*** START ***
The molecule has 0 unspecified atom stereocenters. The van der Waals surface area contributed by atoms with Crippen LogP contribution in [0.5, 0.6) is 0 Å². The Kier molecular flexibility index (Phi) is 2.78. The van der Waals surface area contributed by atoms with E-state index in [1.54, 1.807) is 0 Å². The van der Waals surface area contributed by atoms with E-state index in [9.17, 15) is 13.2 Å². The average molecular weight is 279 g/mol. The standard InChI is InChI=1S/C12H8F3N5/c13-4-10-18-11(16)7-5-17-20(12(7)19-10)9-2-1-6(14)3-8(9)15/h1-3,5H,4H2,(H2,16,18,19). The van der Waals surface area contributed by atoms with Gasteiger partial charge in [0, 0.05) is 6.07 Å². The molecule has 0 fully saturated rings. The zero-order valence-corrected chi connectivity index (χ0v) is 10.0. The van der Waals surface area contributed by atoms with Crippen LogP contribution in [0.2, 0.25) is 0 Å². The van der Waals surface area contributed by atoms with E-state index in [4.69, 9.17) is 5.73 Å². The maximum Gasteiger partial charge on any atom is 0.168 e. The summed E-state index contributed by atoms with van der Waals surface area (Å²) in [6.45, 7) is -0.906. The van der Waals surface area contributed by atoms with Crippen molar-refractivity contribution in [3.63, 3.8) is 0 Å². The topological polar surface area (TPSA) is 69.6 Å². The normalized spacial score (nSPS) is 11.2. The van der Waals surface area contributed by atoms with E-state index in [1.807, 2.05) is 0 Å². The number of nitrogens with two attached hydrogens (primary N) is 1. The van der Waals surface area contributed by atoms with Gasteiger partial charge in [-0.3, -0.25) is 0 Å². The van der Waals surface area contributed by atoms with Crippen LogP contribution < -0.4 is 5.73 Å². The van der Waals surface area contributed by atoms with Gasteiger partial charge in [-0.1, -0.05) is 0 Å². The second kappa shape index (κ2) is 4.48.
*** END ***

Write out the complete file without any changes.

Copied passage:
The molecule has 0 unspecified atom stereocenters. The van der Waals surface area contributed by atoms with Crippen LogP contribution in [0.5, 0.6) is 0 Å². The Kier molecular flexibility index (Phi) is 2.78. The van der Waals surface area contributed by atoms with E-state index in [1.54, 1.807) is 0 Å². The van der Waals surface area contributed by atoms with E-state index in [9.17, 15) is 13.2 Å². The average molecular weight is 279 g/mol. The standard InChI is InChI=1S/C12H8F3N5/c13-4-10-18-11(16)7-5-17-20(12(7)19-10)9-2-1-6(14)3-8(9)15/h1-3,5H,4H2,(H2,16,18,19). The van der Waals surface area contributed by atoms with Gasteiger partial charge in [0, 0.05) is 6.07 Å². The molecule has 0 fully saturated rings. The zero-order valence-corrected chi connectivity index (χ0v) is 10.0. The van der Waals surface area contributed by atoms with Crippen LogP contribution in [0.2, 0.25) is 0 Å². The van der Waals surface area contributed by atoms with E-state index in [4.69, 9.17) is 5.73 Å². The maximum Gasteiger partial charge on any atom is 0.168 e. The summed E-state index contributed by atoms with van der Waals surface area (Å²) in [6.45, 7) is -0.906. The van der Waals surface area contributed by atoms with Crippen molar-refractivity contribution in [3.63, 3.8) is 0 Å². The topological polar surface area (TPSA) is 69.6 Å². The normalized spacial score (nSPS) is 11.2. The van der Waals surface area contributed by atoms with E-state index in [1.807, 2.05) is 0 Å². The number of nitrogens with two attached hydrogens (primary N) is 1. The van der Waals surface area contributed by atoms with Gasteiger partial charge in [-0.3, -0.25) is 0 Å². The van der Waals surface area contributed by atoms with Crippen LogP contribution < -0.4 is 5.73 Å². The van der Waals surface area contributed by atoms with Gasteiger partial charge in [-0.1, -0.05) is 0 Å². The second kappa shape index (κ2) is 4.48.